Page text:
Wednesday, August 18, 2010

Gender Issues

At one week, the chicks are already behaving according to their gender. The pullets pose like Mom's white porcelain casserole dish, and the cockerels dart toward one another, wings flapping, heads low, as though jousting. I suppose they have to start sometime. Sexual maturity is only three months away. Actually these birds will never live to see anything much beyond the onset of puberty. The pullets will never lay an egg, and the cockerels will never learn to crow.

Their behaviors are genetically induced, of course. Following Richard Dawkins' Selfish Gene theory, male replicators (individuals) are most likely to reproduce successfully (that is, put viable offspring on the ground to pass on genes) by competing with other males for the right to mate with the greatest number of females. Females, on the other hand, maximize their reproductive capability by nurturing two or three broods per year. She doesn't have to compete. For her, it's like being lost in the forest: if she just sits still and remains calm, somebody, some male will find her.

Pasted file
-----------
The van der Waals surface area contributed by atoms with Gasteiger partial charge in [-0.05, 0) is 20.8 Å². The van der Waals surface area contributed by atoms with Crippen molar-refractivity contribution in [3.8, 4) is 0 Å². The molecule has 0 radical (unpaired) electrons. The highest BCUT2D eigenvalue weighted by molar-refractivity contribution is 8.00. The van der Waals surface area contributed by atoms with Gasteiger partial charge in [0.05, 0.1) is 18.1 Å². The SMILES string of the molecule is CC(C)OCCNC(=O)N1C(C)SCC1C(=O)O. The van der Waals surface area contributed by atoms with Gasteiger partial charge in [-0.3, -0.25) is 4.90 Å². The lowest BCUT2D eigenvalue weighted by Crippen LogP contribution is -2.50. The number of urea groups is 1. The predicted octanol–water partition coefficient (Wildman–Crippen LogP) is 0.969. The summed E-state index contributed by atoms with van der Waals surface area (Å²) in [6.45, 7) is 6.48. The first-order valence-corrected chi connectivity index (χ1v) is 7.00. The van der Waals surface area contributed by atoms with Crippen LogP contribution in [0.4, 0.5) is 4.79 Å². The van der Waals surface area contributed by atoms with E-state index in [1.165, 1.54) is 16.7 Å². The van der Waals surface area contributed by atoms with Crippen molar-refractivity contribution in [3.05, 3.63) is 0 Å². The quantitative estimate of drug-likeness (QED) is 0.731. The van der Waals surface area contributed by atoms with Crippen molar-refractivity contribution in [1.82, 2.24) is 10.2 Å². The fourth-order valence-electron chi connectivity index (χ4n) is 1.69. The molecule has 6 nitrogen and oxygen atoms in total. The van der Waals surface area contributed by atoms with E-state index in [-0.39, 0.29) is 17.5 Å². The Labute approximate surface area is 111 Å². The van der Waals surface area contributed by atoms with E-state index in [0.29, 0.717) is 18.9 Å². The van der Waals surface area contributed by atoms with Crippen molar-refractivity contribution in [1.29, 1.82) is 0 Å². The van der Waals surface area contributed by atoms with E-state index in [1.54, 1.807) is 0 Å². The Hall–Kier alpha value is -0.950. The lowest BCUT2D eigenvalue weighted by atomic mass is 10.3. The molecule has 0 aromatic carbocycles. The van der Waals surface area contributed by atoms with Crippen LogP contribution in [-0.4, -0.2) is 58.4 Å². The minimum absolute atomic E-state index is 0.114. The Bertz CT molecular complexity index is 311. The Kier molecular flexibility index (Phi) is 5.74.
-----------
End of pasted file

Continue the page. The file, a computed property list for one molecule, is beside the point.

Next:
From the beginning, the female makes the larger investment in the potential offspring: eggs are the largest cells in the female body, and they are relatively rare, while the sperm cells are the smallest cells in the male body and they are very plentiful. Even before the fertilized egg is laid, the female has made a greater contribution to chick's viability than the male--who is busy maximizing his reproductive capability elsewhere.

Of course, the same genes that make influence sexual behavior influence the physical health of replicators. Natural selection favors individuals in the best, most robust shape of their lives at or near the onset of sexual maturity. When it comes to chickens, so do I. In the week before slaughter, a few of the cockerels' voices will have begun to change. Though there is nothing, and will be nothing, to crow about, they will have attempted a croaking, cracking crow.

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